Pilsudski's preventive war against Hitler in 1934 : fake or not ?

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Re: Pilsudski's preventive war against Hitler in 1934 : fake or not ?

Post by DavidFrankenberg » 10 May 2022 23:45

wm wrote:
10 May 2022 22:52
As Mr. Gafencu wrote, Beck was an ardent, proud Polish patriot who had no love for Germany, as has wrongly been suggested.
Like everyone else (including France, Britain, the Soviet Union), he pursued the policy of detente with Germany.
And like everyone else (except the Soviet Union), he wasn't successful.

Beck pursued the policy not because it was good but the only possible. The only alternative was doing nothing.
No "love", but strong sympathy and even naivety.

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Re: Pilsudski's preventive war against Hitler in 1934 : fake or not ?

Post by Steve » 11 May 2022 01:30

Noel visited Paris in November 1938 and discussed his report with Bonnet. Bonnet told him that he had examined the alliance with Poland “under a magnifying glass” and had decided that there were sufficient loopholes in it.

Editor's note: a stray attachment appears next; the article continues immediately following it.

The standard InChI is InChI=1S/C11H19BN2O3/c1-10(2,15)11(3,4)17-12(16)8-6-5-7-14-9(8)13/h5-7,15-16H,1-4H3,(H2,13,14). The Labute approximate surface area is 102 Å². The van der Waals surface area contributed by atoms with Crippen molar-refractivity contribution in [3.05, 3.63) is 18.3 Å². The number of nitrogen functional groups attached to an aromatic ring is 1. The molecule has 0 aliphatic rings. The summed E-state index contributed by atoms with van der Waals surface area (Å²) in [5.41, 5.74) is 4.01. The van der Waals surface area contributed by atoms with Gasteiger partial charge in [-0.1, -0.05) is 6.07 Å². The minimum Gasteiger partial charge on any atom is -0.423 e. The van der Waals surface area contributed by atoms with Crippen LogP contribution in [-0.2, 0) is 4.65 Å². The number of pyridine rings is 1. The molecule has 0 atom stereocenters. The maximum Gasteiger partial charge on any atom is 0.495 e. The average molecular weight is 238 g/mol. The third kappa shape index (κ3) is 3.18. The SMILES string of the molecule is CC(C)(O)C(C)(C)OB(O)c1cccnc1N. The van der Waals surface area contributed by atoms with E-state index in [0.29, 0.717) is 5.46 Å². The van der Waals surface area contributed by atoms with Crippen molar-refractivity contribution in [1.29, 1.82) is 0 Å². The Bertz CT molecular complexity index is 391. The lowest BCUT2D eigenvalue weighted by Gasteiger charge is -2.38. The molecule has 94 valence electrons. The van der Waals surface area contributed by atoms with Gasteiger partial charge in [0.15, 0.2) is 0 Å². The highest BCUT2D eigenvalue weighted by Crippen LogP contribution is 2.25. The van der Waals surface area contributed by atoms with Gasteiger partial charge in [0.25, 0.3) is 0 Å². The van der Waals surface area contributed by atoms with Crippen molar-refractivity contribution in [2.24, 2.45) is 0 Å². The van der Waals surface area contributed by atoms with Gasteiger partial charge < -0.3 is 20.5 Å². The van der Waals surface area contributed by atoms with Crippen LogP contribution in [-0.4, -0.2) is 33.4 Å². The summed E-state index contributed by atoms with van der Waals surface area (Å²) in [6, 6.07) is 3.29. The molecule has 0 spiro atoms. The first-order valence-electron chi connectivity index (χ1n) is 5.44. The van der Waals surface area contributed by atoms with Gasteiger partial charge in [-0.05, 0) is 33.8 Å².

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Re: Pilsudski's preventive war against Hitler in 1934 : fake or not ?

Post by DavidFrankenberg » 11 May 2022 20:32

wm wrote:
10 May 2022 22:52
Beck pursued the policy not because it was good but the only possible. The only alternative was doing nothing.
It was not the only alternative. And Beck did not do nothing... He clearly preferred nazi Germany of Adolf Hitler to the democratic Czech of Eduard Benes for example. But he also preferred nazi Germany of Adolf Hitler to the democratic France of Barthou and Laval.
Beck did not trust France. But he did trust Hitler. He thought Hitler would not attack him. He imagined that Hitler would peacefully deal the Danzig problem. Beck thought Hitler was not as extremist as he was indeed. He really thought that he could befriend him. That both could expand together hand in hand like 2 old friends.

He should have befriended with Benes and Czech and SU rather than with Hitler. He should have forgotten Teschen and many territories just to make a solid front against Hitler. But Beck was too nationalistic to do that. He decided to ally with Hitler till the day Hitler attacked him.